Oil prices rise on expectations of more OPEC output cuts

Pump jacks operate at sunset in an oil field in Midland, Texas. (REUTERS/Nick Oxford/File Photo)
Updated 09 August 2019

Oil prices rise on expectations of more OPEC output cuts

  • Saudi Arabia has said it planned to maintain its crude oil exports below 7 million barrels per day in August and September to bring the market back to balance and help absorb global oil inventories

SEOUL: Oil prices rose on Friday, supported by expectations of more production cuts by OPEC amid fears the US-China trade row could lead to a global slowdown, curbing demand for crude.
International benchmark Brent crude futures, were at $57.61 a barrel by 0009 GMT, up 23 cents, or 0.4%, from their previous settlement.
US West Texas Intermediate (WTI) futures were at $52.79 per barrel, up 25 cents, or 0.5%, from their last close.
Both contracts jumped more than 2% on Thursday to recover from January lows, buoyed by reports that Saudi Arabia, the world’s biggest oil exporter, had called other producers to discuss the recent slide in crude prices.
Oil prices have still lost more than 20% from their peaks reached in April, putting them in bear territory.
Global financial markets were rocked over the past week after US President Donald Trump said he would impose 10% tariffs on Chinese goods starting September and a fall in the Chinese yuan sparked fears of a currency war.
China’s yuan strengthened against the dollar on Thursday, on the back of strong export growth in July.
Saudi Arabia, de facto leader of the Organization of Petroleum Exporting Countries (OPEC), planned to maintain its crude oil exports below 7 million barrels per day in August and September to bring the market back to balance and help absorb global oil inventories, a Saudi oil official said on Wednesday.
“Saudi’s production in September will also be lower than it is currently. This helped crude oil rebound from its lowest level since January,” ANZ bank said in a note.
The United Arab Emirates also will continue to support actions to balance the oil market, the country’s energy minister Suhail Al-Mazrouei said in a tweet on Thursday.
The minister said the OPEC and non-OPEC ministerial monitoring committee would meet in Abu Dhabi on Sept. 12 to review the oil market.
OPEC and its allies including Russia agreed in July to extend their supply cuts until March 2020 to boost oil prices.


Oil recoups losses as OPEC, US Fed see robust economy

Updated 14 November 2019

Oil recoups losses as OPEC, US Fed see robust economy

  • US-China trade deal will help remove ‘dark cloud’ over oil, says Barkindo

LONDON: Oil prices reversed early losses on Wednesday after the Organization of the Petroleum Exporting Countries (OPEC) said it saw no signs of global recession and rival US shale oil production could grow by much less than expected in 2020.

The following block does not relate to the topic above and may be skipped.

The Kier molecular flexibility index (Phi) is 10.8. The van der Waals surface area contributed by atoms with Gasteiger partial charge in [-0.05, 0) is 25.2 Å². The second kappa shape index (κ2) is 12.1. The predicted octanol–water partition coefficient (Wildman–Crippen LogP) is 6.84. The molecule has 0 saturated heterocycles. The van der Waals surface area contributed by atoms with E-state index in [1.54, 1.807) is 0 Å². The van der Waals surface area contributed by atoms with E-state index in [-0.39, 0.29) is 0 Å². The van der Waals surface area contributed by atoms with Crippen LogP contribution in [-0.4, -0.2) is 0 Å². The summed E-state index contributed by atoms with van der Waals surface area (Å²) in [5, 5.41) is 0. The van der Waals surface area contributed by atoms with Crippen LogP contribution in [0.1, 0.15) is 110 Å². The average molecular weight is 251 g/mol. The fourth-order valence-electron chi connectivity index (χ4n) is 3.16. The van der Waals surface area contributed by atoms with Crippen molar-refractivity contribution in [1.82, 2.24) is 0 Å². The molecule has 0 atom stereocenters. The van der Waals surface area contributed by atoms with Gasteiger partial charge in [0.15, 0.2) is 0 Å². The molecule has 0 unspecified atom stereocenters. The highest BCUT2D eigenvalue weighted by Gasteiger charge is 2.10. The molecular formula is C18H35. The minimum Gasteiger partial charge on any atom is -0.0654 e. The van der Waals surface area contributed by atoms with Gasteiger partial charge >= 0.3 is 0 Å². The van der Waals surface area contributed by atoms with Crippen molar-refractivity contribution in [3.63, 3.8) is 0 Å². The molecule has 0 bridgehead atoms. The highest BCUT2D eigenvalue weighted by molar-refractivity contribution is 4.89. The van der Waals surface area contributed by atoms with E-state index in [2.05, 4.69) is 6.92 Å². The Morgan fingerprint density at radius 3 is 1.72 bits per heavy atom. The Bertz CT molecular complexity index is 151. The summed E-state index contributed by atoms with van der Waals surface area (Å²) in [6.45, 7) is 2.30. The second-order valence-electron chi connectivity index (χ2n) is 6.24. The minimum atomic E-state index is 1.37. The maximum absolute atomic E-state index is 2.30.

Also supporting prices were comments by US Federal Reserve Chair Jerome Powell, who said the US economy would see a “sustained expansion” with the full impact of recent interest rate cuts still to be felt.

Brent crude futures stood roughly flat at around $62 per barrel by 1450 GMT, having fallen by over 1 percent earlier in the day. US West Texas Intermediate crude was at $56 per barrel, up 20 cents or 0.4 percent.

“The baseline outlook remains favorable,” Powell said.

OPEC Secretary-General Mohammad Barkindo said global economic fundamentals remained strong and that he was still confident that the US and China would reach a trade deal.

“It will almost remove that dark cloud that had engulfed the global economy,” Barkindo said, adding it was too early to discuss the output policy of OPEC’s December meeting.

HIGHLIGHT

  • US oil production likely to grow by just 0.3-0.4 million barrels per day next year — or less than half of previous expectations.
  • The prospects for ‘US crude exports had turned bleak after shipping rates jumped last month.’

He also said some US companies were now saying US oil production would grow by just 0.3-0.4 million barrels per day next year — or less than half of previous expectations — reducing the risk of an oil glut next year.

US President Donald Trump said on Tuesday Washington and Beijing were close to finalizing a trade deal, but he fell short of providing a date or venue for the signing ceremony.

“The expectations of an inventory build in the US and uncertainty over the OPEC+ strategy on output cuts and US/China trade deal are weighing on oil prices,” said analysts at ING, including the head of commodity strategy Warren Patterson.

In the US, crude oil inventories were forecast to have risen for a third straight week last week, while refined products inventories likely declined, a preliminary Reuters poll showed on Tuesday.

ANZ analysts said the prospects for US crude exports had turned bleak after shipping rates jumped last month.